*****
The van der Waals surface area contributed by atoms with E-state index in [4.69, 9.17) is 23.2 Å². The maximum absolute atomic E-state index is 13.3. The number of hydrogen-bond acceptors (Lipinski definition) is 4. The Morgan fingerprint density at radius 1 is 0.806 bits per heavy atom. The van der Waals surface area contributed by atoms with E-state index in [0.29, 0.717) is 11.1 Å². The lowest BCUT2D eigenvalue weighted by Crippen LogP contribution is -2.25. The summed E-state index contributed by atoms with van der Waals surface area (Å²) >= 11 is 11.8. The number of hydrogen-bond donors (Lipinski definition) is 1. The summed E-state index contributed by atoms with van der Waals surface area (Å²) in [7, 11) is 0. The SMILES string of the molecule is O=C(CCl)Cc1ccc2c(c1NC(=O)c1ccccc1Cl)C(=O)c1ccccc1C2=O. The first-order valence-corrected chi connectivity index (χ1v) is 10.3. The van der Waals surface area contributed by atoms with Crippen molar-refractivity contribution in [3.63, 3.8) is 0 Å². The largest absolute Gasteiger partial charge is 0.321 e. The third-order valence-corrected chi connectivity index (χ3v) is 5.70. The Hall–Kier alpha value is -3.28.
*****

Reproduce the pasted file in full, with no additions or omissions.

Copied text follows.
The van der Waals surface area contributed by atoms with E-state index in [4.69, 9.17) is 23.2 Å². The maximum absolute atomic E-state index is 13.3. The number of hydrogen-bond acceptors (Lipinski definition) is 4. The Morgan fingerprint density at radius 1 is 0.806 bits per heavy atom. The van der Waals surface area contributed by atoms with E-state index in [0.29, 0.717) is 11.1 Å². The lowest BCUT2D eigenvalue weighted by Crippen LogP contribution is -2.25. The summed E-state index contributed by atoms with van der Waals surface area (Å²) >= 11 is 11.8. The number of hydrogen-bond donors (Lipinski definition) is 1. The summed E-state index contributed by atoms with van der Waals surface area (Å²) in [7, 11) is 0. The SMILES string of the molecule is O=C(CCl)Cc1ccc2c(c1NC(=O)c1ccccc1Cl)C(=O)c1ccccc1C2=O. The first-order valence-corrected chi connectivity index (χ1v) is 10.3. The van der Waals surface area contributed by atoms with Crippen molar-refractivity contribution in [3.63, 3.8) is 0 Å². The largest absolute Gasteiger partial charge is 0.321 e. The third-order valence-corrected chi connectivity index (χ3v) is 5.70. The Hall–Kier alpha value is -3.28.